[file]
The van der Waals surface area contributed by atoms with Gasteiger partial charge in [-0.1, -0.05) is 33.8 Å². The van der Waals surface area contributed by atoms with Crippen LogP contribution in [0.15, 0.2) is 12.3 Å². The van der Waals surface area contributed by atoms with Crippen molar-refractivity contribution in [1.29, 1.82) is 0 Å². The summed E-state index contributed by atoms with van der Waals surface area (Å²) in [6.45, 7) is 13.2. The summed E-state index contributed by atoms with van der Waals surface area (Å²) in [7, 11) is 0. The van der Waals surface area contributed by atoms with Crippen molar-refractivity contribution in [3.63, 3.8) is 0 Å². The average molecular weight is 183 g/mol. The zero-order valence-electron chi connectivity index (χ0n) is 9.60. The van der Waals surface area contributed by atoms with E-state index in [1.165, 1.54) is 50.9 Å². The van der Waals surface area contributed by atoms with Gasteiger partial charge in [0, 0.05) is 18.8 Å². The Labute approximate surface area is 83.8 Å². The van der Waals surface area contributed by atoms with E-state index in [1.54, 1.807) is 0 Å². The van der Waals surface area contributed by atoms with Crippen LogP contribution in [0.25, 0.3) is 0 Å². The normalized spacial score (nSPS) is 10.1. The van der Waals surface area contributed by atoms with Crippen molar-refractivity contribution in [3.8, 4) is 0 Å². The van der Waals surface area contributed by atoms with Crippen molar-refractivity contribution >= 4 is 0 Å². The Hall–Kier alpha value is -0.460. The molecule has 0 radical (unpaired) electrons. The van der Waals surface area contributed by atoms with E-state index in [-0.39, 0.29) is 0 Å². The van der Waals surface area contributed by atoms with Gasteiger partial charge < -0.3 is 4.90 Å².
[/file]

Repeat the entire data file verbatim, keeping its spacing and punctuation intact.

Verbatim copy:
The van der Waals surface area contributed by atoms with Gasteiger partial charge in [-0.1, -0.05) is 33.8 Å². The van der Waals surface area contributed by atoms with Crippen LogP contribution in [0.15, 0.2) is 12.3 Å². The van der Waals surface area contributed by atoms with Crippen molar-refractivity contribution in [1.29, 1.82) is 0 Å². The summed E-state index contributed by atoms with van der Waals surface area (Å²) in [6.45, 7) is 13.2. The summed E-state index contributed by atoms with van der Waals surface area (Å²) in [7, 11) is 0. The van der Waals surface area contributed by atoms with Crippen molar-refractivity contribution in [3.63, 3.8) is 0 Å². The average molecular weight is 183 g/mol. The zero-order valence-electron chi connectivity index (χ0n) is 9.60. The van der Waals surface area contributed by atoms with E-state index in [1.165, 1.54) is 50.9 Å². The van der Waals surface area contributed by atoms with Gasteiger partial charge in [0, 0.05) is 18.8 Å². The Labute approximate surface area is 83.8 Å². The van der Waals surface area contributed by atoms with E-state index in [1.54, 1.807) is 0 Å². The van der Waals surface area contributed by atoms with Crippen LogP contribution in [0.25, 0.3) is 0 Å². The normalized spacial score (nSPS) is 10.1. The van der Waals surface area contributed by atoms with Crippen molar-refractivity contribution in [3.8, 4) is 0 Å². The van der Waals surface area contributed by atoms with Crippen molar-refractivity contribution >= 4 is 0 Å². The Hall–Kier alpha value is -0.460. The molecule has 0 radical (unpaired) electrons. The van der Waals surface area contributed by atoms with E-state index in [-0.39, 0.29) is 0 Å². The van der Waals surface area contributed by atoms with Gasteiger partial charge < -0.3 is 4.90 Å².